Charles F. Bolden Jr., President Obama's choice to head a struggling NASA, has been in high places before. He spent 14 years as an astronaut, from 1980 to 1994, flying four space shuttle missions, including two as commander.
But a question of celestial proportions looms. Can Bolden, who spent so much time and effort as a shuttle pilot, bring NASA new life, now that the shuttles are being retired?
People who know him praise him as a natural leader and a nice, level-headed man.
He came from the Marine Corps, flew 100 sorties as a pilot in Vietnam, remained on duty during his astronaut years, and returned there after his final space flight, rising to the rank of major general before retiring in 2003. He spent 34 years in the military.
"He has the people skills and the technical skills to get the job done," said Leroy Chiao, a former astronaut who has served on advisory panels with Bolden -- and was chosen to be an astronaut by a panel on which Bolden served. "He knows how to read people, and mold them into a team."
Bolden happens to have been on the crew of the shuttle mission that released the Hubble space telescope into orbit in 1990. The crew of the shuttle Atlantis just finished refurbishing the Hubble for the last time.
President Obama, announcing the appointments of Bolden and his deputy, Lori Garver, said, "These talented individuals will help put NASA on course to boldly push the boundaries of science, aeronautics and exploration in the 21st century and ensure the long-term vibrancy of America's space program."
That may sound like standard Washington rhetoric, but for NASA, "vibrancy" is perhaps the key issue.
Robotic probes, such as the Mars rovers, have been successes that caught the public imagination. But the Space Shuttles have turned out to be delicate and expensive, and the International Space Station (ISS) cost $100 billion.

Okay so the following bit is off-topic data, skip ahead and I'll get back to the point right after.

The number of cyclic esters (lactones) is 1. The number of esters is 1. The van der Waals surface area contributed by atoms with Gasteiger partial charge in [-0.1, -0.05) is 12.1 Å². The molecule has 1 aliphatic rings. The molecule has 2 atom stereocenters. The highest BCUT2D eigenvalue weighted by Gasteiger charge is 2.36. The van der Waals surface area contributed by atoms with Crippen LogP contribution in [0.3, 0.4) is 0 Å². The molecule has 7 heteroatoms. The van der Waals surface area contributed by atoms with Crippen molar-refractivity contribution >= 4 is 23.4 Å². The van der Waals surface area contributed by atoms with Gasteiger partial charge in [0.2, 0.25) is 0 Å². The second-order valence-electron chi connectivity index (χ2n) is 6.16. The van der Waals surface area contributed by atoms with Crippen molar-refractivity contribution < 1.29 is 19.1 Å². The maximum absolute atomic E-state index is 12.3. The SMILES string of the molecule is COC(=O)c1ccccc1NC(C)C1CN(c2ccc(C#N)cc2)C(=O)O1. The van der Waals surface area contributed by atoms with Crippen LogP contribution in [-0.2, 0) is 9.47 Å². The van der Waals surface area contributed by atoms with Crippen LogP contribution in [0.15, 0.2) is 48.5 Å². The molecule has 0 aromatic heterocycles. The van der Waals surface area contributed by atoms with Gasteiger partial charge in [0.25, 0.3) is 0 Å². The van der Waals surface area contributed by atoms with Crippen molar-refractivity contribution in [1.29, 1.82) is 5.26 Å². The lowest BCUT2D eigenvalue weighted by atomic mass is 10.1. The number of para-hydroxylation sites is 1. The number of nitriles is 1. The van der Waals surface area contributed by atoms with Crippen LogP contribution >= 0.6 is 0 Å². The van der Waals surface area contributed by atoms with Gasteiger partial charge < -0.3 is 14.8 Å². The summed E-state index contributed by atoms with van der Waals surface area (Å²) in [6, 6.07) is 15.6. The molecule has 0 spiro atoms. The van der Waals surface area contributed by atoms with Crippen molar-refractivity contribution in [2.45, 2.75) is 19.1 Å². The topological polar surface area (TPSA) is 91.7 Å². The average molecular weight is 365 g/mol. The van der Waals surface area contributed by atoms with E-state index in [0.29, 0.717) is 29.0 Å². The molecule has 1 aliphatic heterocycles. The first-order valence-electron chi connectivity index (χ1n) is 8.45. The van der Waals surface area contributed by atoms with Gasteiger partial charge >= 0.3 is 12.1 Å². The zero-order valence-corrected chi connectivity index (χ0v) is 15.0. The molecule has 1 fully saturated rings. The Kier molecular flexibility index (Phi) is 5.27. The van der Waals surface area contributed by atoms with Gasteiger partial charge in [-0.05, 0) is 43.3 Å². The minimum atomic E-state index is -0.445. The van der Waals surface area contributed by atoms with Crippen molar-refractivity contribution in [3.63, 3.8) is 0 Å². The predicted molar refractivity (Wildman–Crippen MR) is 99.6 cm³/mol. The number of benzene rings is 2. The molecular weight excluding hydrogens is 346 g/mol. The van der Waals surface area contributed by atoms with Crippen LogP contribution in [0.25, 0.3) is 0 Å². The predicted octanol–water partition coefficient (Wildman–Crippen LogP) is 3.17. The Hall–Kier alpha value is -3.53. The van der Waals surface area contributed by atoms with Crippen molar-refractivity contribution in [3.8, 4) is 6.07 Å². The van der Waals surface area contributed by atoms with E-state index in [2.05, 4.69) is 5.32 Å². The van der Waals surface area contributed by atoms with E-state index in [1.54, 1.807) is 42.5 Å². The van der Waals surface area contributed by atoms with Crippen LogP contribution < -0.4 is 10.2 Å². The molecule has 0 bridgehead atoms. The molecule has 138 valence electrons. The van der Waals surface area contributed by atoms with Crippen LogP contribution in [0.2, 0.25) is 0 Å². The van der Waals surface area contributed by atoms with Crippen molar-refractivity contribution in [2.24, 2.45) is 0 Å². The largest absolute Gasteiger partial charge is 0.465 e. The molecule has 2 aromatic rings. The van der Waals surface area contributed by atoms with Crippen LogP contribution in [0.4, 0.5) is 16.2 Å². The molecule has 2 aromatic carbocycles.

Assuming the Senate confirms him, these will now be Bolden's headaches.
In 2004 after the shuttle Columbia was destroyed, President George W. Bush proposed a new "vision": that the shuttles be retired and replaced with a new fleet of ships, called Constellation, that would be used to return NASA to its original purpose of space exploration.
Constellation spacecraft were supposed to start carrying astronauts in 2014, take them to the moon by 2020, and eventually on to Mars. But five years and $6 billion later, they're behind schedule, and the Ares I rocket -- derived from the shuttle's solid-rocket boosters -- is plagued with technical problems.
Would Bolden be willing to turn in a new direction? After leaving the Marine Corps, he worked for two aerospace firms that are building components for Ares.
"On what grounds could anyone object to Bolden?" said Bob Park, a physicist at the University of Maryland who has often been critical of NASA. "He has only one serious flaw: He is a former astronaut."
"Can Bolden rise above his astronaut background?" asked Park in an e-mail to ABC News. "Could this be like Nixon going to China? Only a former astronaut could take the steps necessary to move NASA away from the expensive and unproductive man-in-space program. Is Bolden the one?"